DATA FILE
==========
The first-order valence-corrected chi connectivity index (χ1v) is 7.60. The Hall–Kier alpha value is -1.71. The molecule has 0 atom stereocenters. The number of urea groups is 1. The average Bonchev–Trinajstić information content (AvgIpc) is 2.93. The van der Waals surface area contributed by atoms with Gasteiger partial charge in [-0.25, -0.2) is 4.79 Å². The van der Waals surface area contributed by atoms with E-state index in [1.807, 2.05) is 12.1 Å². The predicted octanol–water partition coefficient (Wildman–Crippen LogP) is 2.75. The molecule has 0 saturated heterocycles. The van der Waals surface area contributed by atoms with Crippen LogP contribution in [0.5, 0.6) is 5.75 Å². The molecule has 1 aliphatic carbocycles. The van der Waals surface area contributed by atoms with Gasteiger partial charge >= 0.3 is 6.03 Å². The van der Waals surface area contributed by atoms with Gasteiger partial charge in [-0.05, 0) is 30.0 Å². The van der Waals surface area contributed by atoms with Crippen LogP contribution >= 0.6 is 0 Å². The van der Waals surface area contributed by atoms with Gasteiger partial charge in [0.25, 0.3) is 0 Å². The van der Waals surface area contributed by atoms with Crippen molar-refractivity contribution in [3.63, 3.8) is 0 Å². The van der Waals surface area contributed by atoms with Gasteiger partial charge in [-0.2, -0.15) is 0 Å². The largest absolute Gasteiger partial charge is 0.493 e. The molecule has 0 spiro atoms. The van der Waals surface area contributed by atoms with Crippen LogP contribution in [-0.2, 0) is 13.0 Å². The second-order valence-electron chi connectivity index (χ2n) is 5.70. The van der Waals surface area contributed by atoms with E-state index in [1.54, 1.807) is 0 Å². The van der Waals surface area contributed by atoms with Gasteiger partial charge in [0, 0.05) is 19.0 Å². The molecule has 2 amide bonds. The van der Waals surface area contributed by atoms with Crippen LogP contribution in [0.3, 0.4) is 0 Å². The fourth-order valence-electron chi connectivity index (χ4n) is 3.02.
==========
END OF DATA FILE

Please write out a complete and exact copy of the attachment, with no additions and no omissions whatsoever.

The first-order valence-corrected chi connectivity index (χ1v) is 7.60. The Hall–Kier alpha value is -1.71. The molecule has 0 atom stereocenters. The number of urea groups is 1. The average Bonchev–Trinajstić information content (AvgIpc) is 2.93. The van der Waals surface area contributed by atoms with Gasteiger partial charge in [-0.25, -0.2) is 4.79 Å². The van der Waals surface area contributed by atoms with E-state index in [1.807, 2.05) is 12.1 Å². The predicted octanol–water partition coefficient (Wildman–Crippen LogP) is 2.75. The molecule has 0 saturated heterocycles. The van der Waals surface area contributed by atoms with Crippen LogP contribution in [0.5, 0.6) is 5.75 Å². The molecule has 1 aliphatic carbocycles. The van der Waals surface area contributed by atoms with Gasteiger partial charge >= 0.3 is 6.03 Å². The van der Waals surface area contributed by atoms with Gasteiger partial charge in [-0.05, 0) is 30.0 Å². The van der Waals surface area contributed by atoms with Crippen LogP contribution >= 0.6 is 0 Å². The van der Waals surface area contributed by atoms with Gasteiger partial charge in [0.25, 0.3) is 0 Å². The van der Waals surface area contributed by atoms with Crippen molar-refractivity contribution in [3.63, 3.8) is 0 Å². The van der Waals surface area contributed by atoms with Gasteiger partial charge in [-0.2, -0.15) is 0 Å². The largest absolute Gasteiger partial charge is 0.493 e. The molecule has 0 spiro atoms. The van der Waals surface area contributed by atoms with Crippen LogP contribution in [-0.2, 0) is 13.0 Å². The second-order valence-electron chi connectivity index (χ2n) is 5.70. The van der Waals surface area contributed by atoms with E-state index in [1.54, 1.807) is 0 Å². The van der Waals surface area contributed by atoms with Gasteiger partial charge in [0, 0.05) is 19.0 Å². The molecule has 2 amide bonds. The van der Waals surface area contributed by atoms with Crippen LogP contribution in [0.3, 0.4) is 0 Å². The fourth-order valence-electron chi connectivity index (χ4n) is 3.02.